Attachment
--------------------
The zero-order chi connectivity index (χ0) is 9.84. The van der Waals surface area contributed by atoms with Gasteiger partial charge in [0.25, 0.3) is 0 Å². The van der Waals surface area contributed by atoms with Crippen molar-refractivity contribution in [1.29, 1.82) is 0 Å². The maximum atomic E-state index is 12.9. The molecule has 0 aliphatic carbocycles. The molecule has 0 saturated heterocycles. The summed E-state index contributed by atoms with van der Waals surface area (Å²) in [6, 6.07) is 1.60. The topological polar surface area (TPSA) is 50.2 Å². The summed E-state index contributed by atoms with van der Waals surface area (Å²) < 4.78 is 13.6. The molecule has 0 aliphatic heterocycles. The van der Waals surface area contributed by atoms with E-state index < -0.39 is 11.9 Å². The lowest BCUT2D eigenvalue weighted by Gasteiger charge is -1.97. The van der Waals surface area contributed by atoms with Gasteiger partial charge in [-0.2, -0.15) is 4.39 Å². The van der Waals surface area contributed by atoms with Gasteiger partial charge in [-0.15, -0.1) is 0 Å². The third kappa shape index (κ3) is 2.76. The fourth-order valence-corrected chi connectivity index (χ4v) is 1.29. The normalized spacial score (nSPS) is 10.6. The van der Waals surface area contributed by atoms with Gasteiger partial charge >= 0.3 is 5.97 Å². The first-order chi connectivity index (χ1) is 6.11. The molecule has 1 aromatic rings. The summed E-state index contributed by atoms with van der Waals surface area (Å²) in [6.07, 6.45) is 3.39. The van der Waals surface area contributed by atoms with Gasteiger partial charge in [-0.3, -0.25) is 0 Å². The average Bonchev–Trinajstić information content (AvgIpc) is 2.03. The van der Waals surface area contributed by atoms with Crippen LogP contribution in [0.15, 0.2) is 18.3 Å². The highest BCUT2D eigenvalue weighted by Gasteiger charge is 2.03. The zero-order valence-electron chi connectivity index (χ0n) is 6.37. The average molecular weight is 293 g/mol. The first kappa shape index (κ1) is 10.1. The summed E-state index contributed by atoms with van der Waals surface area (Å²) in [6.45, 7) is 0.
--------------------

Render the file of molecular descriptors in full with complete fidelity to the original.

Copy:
The zero-order chi connectivity index (χ0) is 9.84. The van der Waals surface area contributed by atoms with Gasteiger partial charge in [0.25, 0.3) is 0 Å². The van der Waals surface area contributed by atoms with Crippen molar-refractivity contribution in [1.29, 1.82) is 0 Å². The maximum atomic E-state index is 12.9. The molecule has 0 aliphatic carbocycles. The molecule has 0 saturated heterocycles. The summed E-state index contributed by atoms with van der Waals surface area (Å²) in [6, 6.07) is 1.60. The topological polar surface area (TPSA) is 50.2 Å². The summed E-state index contributed by atoms with van der Waals surface area (Å²) < 4.78 is 13.6. The molecule has 0 aliphatic heterocycles. The van der Waals surface area contributed by atoms with E-state index < -0.39 is 11.9 Å². The lowest BCUT2D eigenvalue weighted by Gasteiger charge is -1.97. The van der Waals surface area contributed by atoms with Gasteiger partial charge in [-0.2, -0.15) is 4.39 Å². The van der Waals surface area contributed by atoms with Gasteiger partial charge in [-0.15, -0.1) is 0 Å². The third kappa shape index (κ3) is 2.76. The fourth-order valence-corrected chi connectivity index (χ4v) is 1.29. The normalized spacial score (nSPS) is 10.6. The van der Waals surface area contributed by atoms with Gasteiger partial charge >= 0.3 is 5.97 Å². The first-order chi connectivity index (χ1) is 6.11. The molecule has 1 aromatic rings. The summed E-state index contributed by atoms with van der Waals surface area (Å²) in [6.07, 6.45) is 3.39. The van der Waals surface area contributed by atoms with Gasteiger partial charge in [-0.3, -0.25) is 0 Å². The average Bonchev–Trinajstić information content (AvgIpc) is 2.03. The van der Waals surface area contributed by atoms with Crippen LogP contribution in [0.15, 0.2) is 18.3 Å². The highest BCUT2D eigenvalue weighted by Gasteiger charge is 2.03. The zero-order valence-electron chi connectivity index (χ0n) is 6.37. The average molecular weight is 293 g/mol. The first kappa shape index (κ1) is 10.1. The summed E-state index contributed by atoms with van der Waals surface area (Å²) in [6.45, 7) is 0.